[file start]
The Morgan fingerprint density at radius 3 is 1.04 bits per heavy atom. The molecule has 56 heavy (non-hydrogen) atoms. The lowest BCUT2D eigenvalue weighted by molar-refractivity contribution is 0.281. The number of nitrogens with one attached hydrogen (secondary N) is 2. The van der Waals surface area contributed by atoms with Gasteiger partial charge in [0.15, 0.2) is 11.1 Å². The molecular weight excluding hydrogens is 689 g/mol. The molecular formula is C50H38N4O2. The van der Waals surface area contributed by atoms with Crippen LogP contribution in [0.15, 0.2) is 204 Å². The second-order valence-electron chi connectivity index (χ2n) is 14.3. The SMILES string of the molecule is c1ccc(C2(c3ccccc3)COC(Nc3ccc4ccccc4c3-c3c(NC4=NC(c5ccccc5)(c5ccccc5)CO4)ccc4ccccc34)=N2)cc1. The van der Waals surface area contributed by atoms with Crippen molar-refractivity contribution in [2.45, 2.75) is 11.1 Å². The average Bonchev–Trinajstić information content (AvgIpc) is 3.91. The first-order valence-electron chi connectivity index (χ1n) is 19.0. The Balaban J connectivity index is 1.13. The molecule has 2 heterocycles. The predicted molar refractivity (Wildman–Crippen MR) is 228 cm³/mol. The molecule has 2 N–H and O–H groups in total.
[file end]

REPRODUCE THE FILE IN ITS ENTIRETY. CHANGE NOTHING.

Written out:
The Morgan fingerprint density at radius 3 is 1.04 bits per heavy atom. The molecule has 56 heavy (non-hydrogen) atoms. The lowest BCUT2D eigenvalue weighted by molar-refractivity contribution is 0.281. The number of nitrogens with one attached hydrogen (secondary N) is 2. The van der Waals surface area contributed by atoms with Gasteiger partial charge in [0.15, 0.2) is 11.1 Å². The molecular weight excluding hydrogens is 689 g/mol. The molecular formula is C50H38N4O2. The van der Waals surface area contributed by atoms with Crippen LogP contribution in [0.15, 0.2) is 204 Å². The second-order valence-electron chi connectivity index (χ2n) is 14.3. The SMILES string of the molecule is c1ccc(C2(c3ccccc3)COC(Nc3ccc4ccccc4c3-c3c(NC4=NC(c5ccccc5)(c5ccccc5)CO4)ccc4ccccc34)=N2)cc1. The van der Waals surface area contributed by atoms with Crippen molar-refractivity contribution in [2.45, 2.75) is 11.1 Å². The average Bonchev–Trinajstić information content (AvgIpc) is 3.91. The first-order valence-electron chi connectivity index (χ1n) is 19.0. The Balaban J connectivity index is 1.13. The molecule has 2 heterocycles. The predicted molar refractivity (Wildman–Crippen MR) is 228 cm³/mol. The molecule has 2 N–H and O–H groups in total.